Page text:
Sunset 300

10 Aug

Until now, every brevet or permanent I’ve ridden has been a loop. Last Saturday I rode an out-and-back 300K from Old Town San Diego up to Sunset Beach and back. If you think seeing the same scenery twice is a bit dull, well you wouldn’t necessarily be wrong – on the other hand there are some advantages to a route like this: in particular a reduced risk of getting lost on the way back (of course I managed to throw in a couple bonus miles anyway).

The weather was fantastic – cool but not cold with a light marine layer hanging around for most of the day – this in the first week of August no less! Perfect for hammering without overheating. Carlton from Arizona had signed up, but didn’t show up at the start – I ended up following the wheel of another strong Arizona randonneur, Mike Sturgill (wearing his Boston-Montreal-Boston jersey – a very cool design) along with Jim Verheul on his ‘bent. After the descent down Torrey Pines, we chatted a bit pushing hard past the stench of the lagoons (sewage?) on through the still sleepy beach-towns. Our early start (4AM) and our high pace meant that we made it to Oceanside before day-break.

Next we entered the I-5, riding along the wide shoulder skirting the guard gates at the Camp Pendleton entrance. When we reached the bike path it was fairly rough, but the main concern was evading the dozens of cotton-tails darting in and out of the bushes, often running right alongside our feet or wheels. The cement looked like an abandoned air-strip, and after a long false flat we reached San Onofre – the campground is essentially a parking lot stretched out for miles, the ocean obscured by a short berm running the length of the campground, with lots of RVs and tents dotting the base of the small hill. Not much to look at through this stretch, except for some very fit surfers and joggers I suppose…

Heading into Orange County traffic picked up a bit, but there seemed to be more cyclists on the road than cars. We alternately blasted by swarms of team-kit wearing weekend-warriors, and once or twice were nearly sucked into the wake of a group of very fast riders (though I didn’t latch on, since doing so would violate the rules of randonneuring – you can only draft riders that are officially riding the brevet with you – though I doubt I could have kept up anyway!).

Before I knew it we were through Dana Point, Laguna Beach, Newport Beach, Huntington Beach, and rolled into the mid-way-point control in Sunset Beach. The highlight of this leg was the estuary at Bolsa Chica – with thousands of cranes drowning out the traffic! I paused at a 7-11 to eat another one of my onigiri, washed down with a smoothie, chocolate milk, and apple juice. After grabbing another chocolate milk for the road I raced back up to Mike who had went on ahead (Jim picked up the pace even more so). I mostly clung to his rear wheel on the flats, but would pass him on the climbs – we often split up to avoid the worst of the traffic and eventually he dropped back, caught out by a series of rollers and/or red lights. He passed me at a control in San Clemente, and I didn’t see him again until the end, as I got myself a little lost on the way back to Camp Pendleton. The ride back to the start was basically a busier slightly more painful version of the first 93 miles (it was especially painful to pass up stopping in to Pizza Port San Clemente – considering how good their beer selection is). It wasn’t exactly lonely though, as I once in a while I would exchange waves with some of the more leisurely riders still on their way up the coast as I rushed back down towards San Diego.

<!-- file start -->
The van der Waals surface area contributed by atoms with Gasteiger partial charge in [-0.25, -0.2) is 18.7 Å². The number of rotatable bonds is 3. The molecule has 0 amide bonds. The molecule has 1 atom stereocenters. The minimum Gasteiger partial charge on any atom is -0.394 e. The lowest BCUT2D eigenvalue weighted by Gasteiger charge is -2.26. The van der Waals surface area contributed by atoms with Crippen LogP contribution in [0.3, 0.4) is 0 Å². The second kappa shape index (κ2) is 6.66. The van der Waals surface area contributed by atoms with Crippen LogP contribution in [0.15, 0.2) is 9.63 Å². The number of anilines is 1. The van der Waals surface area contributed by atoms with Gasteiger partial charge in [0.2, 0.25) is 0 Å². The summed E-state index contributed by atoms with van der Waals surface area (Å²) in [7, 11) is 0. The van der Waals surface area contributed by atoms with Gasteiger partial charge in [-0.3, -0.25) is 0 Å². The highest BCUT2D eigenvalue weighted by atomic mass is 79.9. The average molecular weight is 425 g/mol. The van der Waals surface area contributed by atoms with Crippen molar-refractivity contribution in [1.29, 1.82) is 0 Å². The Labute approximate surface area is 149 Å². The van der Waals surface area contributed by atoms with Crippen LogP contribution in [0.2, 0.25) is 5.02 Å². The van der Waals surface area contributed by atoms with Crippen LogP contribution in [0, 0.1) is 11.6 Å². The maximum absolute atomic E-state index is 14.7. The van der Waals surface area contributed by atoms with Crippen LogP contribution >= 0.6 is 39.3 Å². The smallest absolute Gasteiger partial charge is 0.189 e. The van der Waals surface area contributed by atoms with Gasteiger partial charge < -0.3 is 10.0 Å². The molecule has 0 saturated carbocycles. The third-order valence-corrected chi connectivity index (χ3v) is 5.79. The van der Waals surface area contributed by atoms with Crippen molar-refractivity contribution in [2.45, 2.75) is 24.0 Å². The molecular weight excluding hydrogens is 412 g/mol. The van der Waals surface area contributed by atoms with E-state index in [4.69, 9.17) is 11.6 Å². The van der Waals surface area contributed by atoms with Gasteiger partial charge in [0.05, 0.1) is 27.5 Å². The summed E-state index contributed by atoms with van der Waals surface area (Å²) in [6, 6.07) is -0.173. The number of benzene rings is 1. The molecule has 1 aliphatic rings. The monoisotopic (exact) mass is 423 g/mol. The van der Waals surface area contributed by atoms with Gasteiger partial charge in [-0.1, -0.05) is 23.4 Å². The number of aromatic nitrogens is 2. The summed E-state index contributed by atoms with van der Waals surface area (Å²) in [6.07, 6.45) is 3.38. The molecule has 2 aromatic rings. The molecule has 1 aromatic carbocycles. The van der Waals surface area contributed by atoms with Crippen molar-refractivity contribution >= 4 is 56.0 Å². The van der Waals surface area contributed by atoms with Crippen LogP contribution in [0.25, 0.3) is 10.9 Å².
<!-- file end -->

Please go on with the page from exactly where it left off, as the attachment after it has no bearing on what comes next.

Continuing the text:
Nearing the end, my knee started to burn from cranking up the hills, but I pushed on even harder, figuring I was close to the 12 hour mark (I didn’t want to look at the time yet though). I pulled into the start/finish and was surprised to discover I had finished in just 11 hrs and 12 minutes! Pretty good considering I didn’t sleep the night before, arriving in San Diego on the train at 1AM. The pre-ride carbo-loading at Santana’s (a burrito with fries in it? – surprisingly good actually) and the conversation with John Mestemacher (who rode to the start from the O.C.!) put me in the right mood for a fast ride I guess…

Sad to say I only took one photo, and it didn’t come out – so you’ll have to make due with a map for now (or go watch Jim Verheul’s VIDEO he made from the ride):

(click to enlarge)


4 Responses to “Sunset 300”

  1. Mannuel August 11, 2010 at 3:13 PM #

    That’s an epic ride if I’ve ever seen one. Have you ever thought or have you done a San Fran to LA ride? I’ve been wanting to do it figure you might also be interested.

    • cyclingasmetaphor August 11, 2010 at 8:04 PM #

      I think you could do SF to LA in two days on a bike (I think it is about 500 miles) – although it would be more fun to do at a leisurely pace on tour…I haven’t ridden that far yet, but by next year I should be up for it!

  2. Keith August 15, 2010 at 12:00 PM #

    That route looks amazing. I recently did Greg’s Old Town to Carlsbad 100k while in the area. Somehow, I need to find the time to do this one next time I’m out that way.

    • cyclingasmetaphor August 15, 2010 at 12:38 PM #

      Hi Keith – this is set up as a permanent I believe, so you could pretty much ride it whenever you are down this way (assuming you have a day to spare). If you post about it on the SD Randos google group ahead of time I’m sure you’d have some company if you wanted it as well.

      With few controls and only about 5,000 feet of climbing it makes for a fast 300K except for the traffic through Laguna Beach…

      I’d love to ride some of the NC routes someday (though maybe not in this heat/humidity 🙂

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